After setting an even light, I am greeted by an initial profile of espresso, black pepper, burnt marshmallow, and leather. The flavor is bold and full-bodied from the get-go, and the texture of the smoke is silky, cool, and moist. After about an inch, the strength mellows slightly and the addition of savory roasted nuts contributes some nice complexity. Thereafter, the taste remains fairly unchanged until the end.

The physical properties are imperfect but not burdensome. Expect a solid gray ash and a mostly well-behaved burn that only requires an occasional touch-up here and there to stay even. My main complaint is the draw. While I had anticipated it might open up after the first third, it remains fairly tight until the end, resulting in below average smoke production.

The four years of rest in my humidor may have taken some of the edge off the strength. Even fresh, however, I suspect Warhead would still be less powerful than the original La Bomba blend by virtue of the replacement of the Nicaraguan Habano wrapper with a Connecticut Broadleaf maduro. Whatever the case, the 2013 incarnation of Warhead is an enjoyable smoke with plenty to offer. But it’s also unlikely to blow anyone away. That’s why, all things considered, I am settling on a score of three stogies out of five.

[To read more StogieGuys.com cigar reviews, please click here.]

Patrick A

photo credit: Stogie Guys

Quick Smoke: La Grand Classe (Original Release)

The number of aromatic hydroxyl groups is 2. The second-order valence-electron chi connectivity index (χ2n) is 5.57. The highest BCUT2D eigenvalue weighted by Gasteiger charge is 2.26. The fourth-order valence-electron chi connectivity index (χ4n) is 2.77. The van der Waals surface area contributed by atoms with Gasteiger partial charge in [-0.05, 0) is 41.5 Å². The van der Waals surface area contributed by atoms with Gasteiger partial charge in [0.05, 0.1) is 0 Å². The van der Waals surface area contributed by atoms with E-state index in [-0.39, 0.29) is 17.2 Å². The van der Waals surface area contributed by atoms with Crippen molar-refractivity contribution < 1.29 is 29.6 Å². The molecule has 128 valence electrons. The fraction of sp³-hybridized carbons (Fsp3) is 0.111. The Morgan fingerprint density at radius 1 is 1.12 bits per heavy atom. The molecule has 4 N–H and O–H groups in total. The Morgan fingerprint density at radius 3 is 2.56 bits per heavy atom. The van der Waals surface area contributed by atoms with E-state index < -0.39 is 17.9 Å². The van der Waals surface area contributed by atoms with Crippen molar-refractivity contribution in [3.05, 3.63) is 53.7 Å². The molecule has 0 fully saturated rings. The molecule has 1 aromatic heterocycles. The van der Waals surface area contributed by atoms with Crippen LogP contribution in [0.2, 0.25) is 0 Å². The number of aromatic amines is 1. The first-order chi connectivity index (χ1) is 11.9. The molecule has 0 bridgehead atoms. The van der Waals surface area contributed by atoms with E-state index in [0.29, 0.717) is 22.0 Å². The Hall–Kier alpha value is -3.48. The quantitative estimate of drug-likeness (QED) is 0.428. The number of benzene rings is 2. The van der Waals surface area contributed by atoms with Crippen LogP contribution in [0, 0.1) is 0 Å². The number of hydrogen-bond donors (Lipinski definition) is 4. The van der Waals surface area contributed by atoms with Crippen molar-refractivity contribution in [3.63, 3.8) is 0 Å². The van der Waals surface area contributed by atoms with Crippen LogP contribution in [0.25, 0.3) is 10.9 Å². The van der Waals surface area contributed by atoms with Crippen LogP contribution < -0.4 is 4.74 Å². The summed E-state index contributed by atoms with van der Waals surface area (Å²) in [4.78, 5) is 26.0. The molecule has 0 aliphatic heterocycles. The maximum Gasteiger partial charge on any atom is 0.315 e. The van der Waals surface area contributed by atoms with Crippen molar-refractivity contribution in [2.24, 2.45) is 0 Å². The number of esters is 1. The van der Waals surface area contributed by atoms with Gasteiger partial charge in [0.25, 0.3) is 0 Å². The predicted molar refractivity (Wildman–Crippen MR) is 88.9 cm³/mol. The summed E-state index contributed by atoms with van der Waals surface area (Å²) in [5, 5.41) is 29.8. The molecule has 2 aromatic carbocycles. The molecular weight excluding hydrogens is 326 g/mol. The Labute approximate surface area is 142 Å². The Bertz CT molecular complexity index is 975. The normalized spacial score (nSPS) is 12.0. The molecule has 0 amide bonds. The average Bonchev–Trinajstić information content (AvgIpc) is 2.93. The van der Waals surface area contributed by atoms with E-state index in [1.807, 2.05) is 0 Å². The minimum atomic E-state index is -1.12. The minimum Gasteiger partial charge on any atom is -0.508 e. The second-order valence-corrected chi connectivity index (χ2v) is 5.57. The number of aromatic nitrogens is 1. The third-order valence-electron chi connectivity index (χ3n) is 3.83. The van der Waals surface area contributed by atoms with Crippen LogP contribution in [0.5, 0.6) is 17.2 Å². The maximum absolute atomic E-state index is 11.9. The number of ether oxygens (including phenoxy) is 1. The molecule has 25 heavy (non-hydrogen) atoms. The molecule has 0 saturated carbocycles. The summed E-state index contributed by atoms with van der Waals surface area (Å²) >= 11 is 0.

23 Jul 2017

Each Saturday and Sunday we’ll post a Quick Smoke: not quite a full review, just our brief verdict on a single cigar of “buy,” “hold,” or “sell.”

In 2012, Illusione’s Dion Giolito introduced this cigar as a small batch exclusive to his Fumare store in Reno, Nevada. In 2013, a second La Grand Classe Rex debuted. This year, the cigar is back as an Illusione-branded line in a petit corona format with a Ecuadorian Habano wrapper around Nicaraguan binder and filler tobaccos. Today, I’m smoking my last cigar from an original box of the 2012 release. The un-banded cigars came in a cardboard box with simple stickers for the logo and seal. La Grand Classe 2012 (5.5 x 52, $5.99) features a dark Mexican wrapper with some notable water stains around Nicaraguan tobaccos. The medium- to full-bodied cigar burns flawlessly with charred oak and earthy flavors with ginger and pepper spice. I wasn’t a huge fan of these when they were first introduced, probably in part due to my general aversion to Mexican wrapper leaf, but age has made me appreciate this cigar.

Verdict = Buy.

Patrick S

photo credit: Stogie Guys